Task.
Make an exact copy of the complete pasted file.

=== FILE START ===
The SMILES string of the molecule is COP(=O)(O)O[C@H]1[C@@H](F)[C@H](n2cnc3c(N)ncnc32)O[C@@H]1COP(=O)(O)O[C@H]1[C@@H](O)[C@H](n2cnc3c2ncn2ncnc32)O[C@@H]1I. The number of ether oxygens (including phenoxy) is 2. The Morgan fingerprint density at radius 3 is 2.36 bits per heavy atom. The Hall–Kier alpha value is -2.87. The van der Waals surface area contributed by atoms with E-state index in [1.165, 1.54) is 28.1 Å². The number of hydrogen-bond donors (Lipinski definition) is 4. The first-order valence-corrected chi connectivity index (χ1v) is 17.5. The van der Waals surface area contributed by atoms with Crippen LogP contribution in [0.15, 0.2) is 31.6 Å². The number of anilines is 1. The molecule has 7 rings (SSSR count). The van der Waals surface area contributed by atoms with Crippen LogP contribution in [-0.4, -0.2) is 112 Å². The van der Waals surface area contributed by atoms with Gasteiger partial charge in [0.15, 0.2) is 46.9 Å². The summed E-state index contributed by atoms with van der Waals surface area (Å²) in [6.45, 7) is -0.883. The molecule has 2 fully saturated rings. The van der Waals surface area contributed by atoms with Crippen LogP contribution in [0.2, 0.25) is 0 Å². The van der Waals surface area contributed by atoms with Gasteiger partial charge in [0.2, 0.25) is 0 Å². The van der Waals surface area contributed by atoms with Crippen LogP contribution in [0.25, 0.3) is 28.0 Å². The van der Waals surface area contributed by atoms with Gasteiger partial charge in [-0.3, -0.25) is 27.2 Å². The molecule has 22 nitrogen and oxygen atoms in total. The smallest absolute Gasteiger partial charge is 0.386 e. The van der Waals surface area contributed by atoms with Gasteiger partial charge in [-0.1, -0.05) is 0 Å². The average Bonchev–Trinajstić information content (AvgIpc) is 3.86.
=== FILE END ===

The SMILES string of the molecule is COP(=O)(O)O[C@H]1[C@@H](F)[C@H](n2cnc3c(N)ncnc32)O[C@@H]1COP(=O)(O)O[C@H]1[C@@H](O)[C@H](n2cnc3c2ncn2ncnc32)O[C@@H]1I. The number of ether oxygens (including phenoxy) is 2. The Morgan fingerprint density at radius 3 is 2.36 bits per heavy atom. The Hall–Kier alpha value is -2.87. The van der Waals surface area contributed by atoms with E-state index in [1.165, 1.54) is 28.1 Å². The number of hydrogen-bond donors (Lipinski definition) is 4. The first-order valence-corrected chi connectivity index (χ1v) is 17.5. The van der Waals surface area contributed by atoms with Crippen LogP contribution in [0.15, 0.2) is 31.6 Å². The number of anilines is 1. The molecule has 7 rings (SSSR count). The van der Waals surface area contributed by atoms with Crippen LogP contribution in [-0.4, -0.2) is 112 Å². The van der Waals surface area contributed by atoms with Gasteiger partial charge in [0.15, 0.2) is 46.9 Å². The summed E-state index contributed by atoms with van der Waals surface area (Å²) in [6.45, 7) is -0.883. The molecule has 2 fully saturated rings. The van der Waals surface area contributed by atoms with Crippen LogP contribution in [0.2, 0.25) is 0 Å². The van der Waals surface area contributed by atoms with Gasteiger partial charge in [0.2, 0.25) is 0 Å². The van der Waals surface area contributed by atoms with Crippen LogP contribution in [0.25, 0.3) is 28.0 Å². The van der Waals surface area contributed by atoms with Gasteiger partial charge in [-0.3, -0.25) is 27.2 Å². The molecule has 22 nitrogen and oxygen atoms in total. The smallest absolute Gasteiger partial charge is 0.386 e. The van der Waals surface area contributed by atoms with Gasteiger partial charge in [-0.1, -0.05) is 0 Å². The average Bonchev–Trinajstić information content (AvgIpc) is 3.86.